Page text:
Alternative Cancer Treatments: What You Should Know about Herbal Supplements

Tuesday, December 19, 2006 - 11:43am

By Erin Dummert RD, CD

Herbs have been used in traditional Chinese, Japanese, and Indian medicine for centuries to treat everything from insomnia and indigestion to depression and anxiety. In recent years, herbal supplements have bombarded the marketplace, claiming to offer natural treatments for life threatening diseases, including cancer.

If you have been diagnosed with cancer, it is natural to want to try everything to cure this life threatening disease. As a result, even though you may have never used them, herbal supplements may begin to look appealing. However, the use of supplements brings up many issues, including safety, effectiveness, and drug interactions. Here are some important things you should know if you are a cancer patient who is using, or thinking of using herbal supplements in conjunction with conventional cancer treatment.

Powerful herbal supplements

Herbal supplements can act like drugs. In fact, many cancer drugs are made from herbs. Due to their ability to fight cancer, herbal supplements have been made a part of conventional cancer treatment. However, if not used in the proper amounts, or when taken with other supplements or medicines, they can cause serious harm.

The word natural is often associated with safety. However, there are many natural substances that can cause serious harm. For instance, cyanide and marijuana are natural, yet their harmful effects are well known. The herbal supplements kava, used for anxiety, and comfrey, used for treatment of cancer, have been shown to cause serious damage to the liver.

Herbal supplements are less regulated

In the United States, herbal supplements are regulated as foods rather than drugs. This means that they do not have to meet the same standards as medications for proof of safety or effectiveness, making it easy for manufacturers to make false claims about their products. In fact, studies of many herbal supplements have found differences between what is listed on the label and what is actually in the bottle. Some herbal supplements have even been found to contain dangerous metals, prescription drugs, microorganisms, and other substances. (See also the following article from TheDietChannel: How to Protect Yourself When Purchasing Supplements.)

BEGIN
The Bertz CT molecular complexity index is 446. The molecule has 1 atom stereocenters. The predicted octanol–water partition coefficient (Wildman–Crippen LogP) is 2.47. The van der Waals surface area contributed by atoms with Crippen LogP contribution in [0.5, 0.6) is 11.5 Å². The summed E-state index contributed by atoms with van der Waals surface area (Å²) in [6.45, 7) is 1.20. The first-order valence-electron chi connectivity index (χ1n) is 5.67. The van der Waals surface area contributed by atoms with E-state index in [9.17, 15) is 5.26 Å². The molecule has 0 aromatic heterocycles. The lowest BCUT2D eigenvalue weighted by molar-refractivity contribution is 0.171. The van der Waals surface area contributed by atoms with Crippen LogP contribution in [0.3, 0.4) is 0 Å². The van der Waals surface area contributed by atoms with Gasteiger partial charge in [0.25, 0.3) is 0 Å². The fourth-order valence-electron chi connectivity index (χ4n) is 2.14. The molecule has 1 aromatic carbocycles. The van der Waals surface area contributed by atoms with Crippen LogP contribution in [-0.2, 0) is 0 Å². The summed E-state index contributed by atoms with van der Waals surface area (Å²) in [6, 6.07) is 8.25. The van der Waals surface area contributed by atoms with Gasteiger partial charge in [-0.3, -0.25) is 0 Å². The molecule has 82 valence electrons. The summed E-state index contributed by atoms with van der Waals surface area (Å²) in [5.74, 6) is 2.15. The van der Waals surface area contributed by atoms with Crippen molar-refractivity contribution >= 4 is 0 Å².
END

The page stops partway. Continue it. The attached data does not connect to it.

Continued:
Supplements can interact with your treatment

Many herbal supplements interact with common chemotherapy drugs. The herb St. John's Wort, used to treat depression, has been shown to significantly decrease the effectiveness of the chemotherapy drug Camptosar. This effect can last up to 3 weeks after stopping the herbal supplement. Other herbs can interfere with medicines that affect blood clotting. People who take Coumadin (Warfarin) should avoid herbal supplements due to their potential to significantly alter blood clotting time.

Due to their ability to modify the liver's metabolism of drugs, the following herbal supplements are not recommended for people receiving chemotherapy or oral drug treatment:

  • Garlic
  • Ginkgo
  • Ginseng (Siberian)
  • Goldenseal
  • Milk Thistle
  • St. John's Wort
  • Turmeric (supplement form).

In addition, the following herbal supplements increase sensitivity to light, and should be avoided during radiation therapy:

  • Chrysanthemum
  • Dong quai
  • Shitake mushroom
  • St. John's Wort.

Get professional advice

Despite the many concerns of health professionals, many cancer patients still use herbal supplements in combination with conventional cancer treatments. For these patients, it is strongly recommended that they seek the advice of a trained herbal professional and discuss all supplements with their oncologist before starting any herbal regimen.

Do your research

Here are some reputable resources on herbal supplements:

  • The Herb-Drug Interaction Handbook by Sharon Herr R.D.
  • Tyler's Honest Herbal: a Sensible Guide to the Use of Herbs and Related Remedies by Varro Tyler Ph.D., Sc.D. and Steven Foster
  • Office of Dietary Supplements
  • American Botanical Council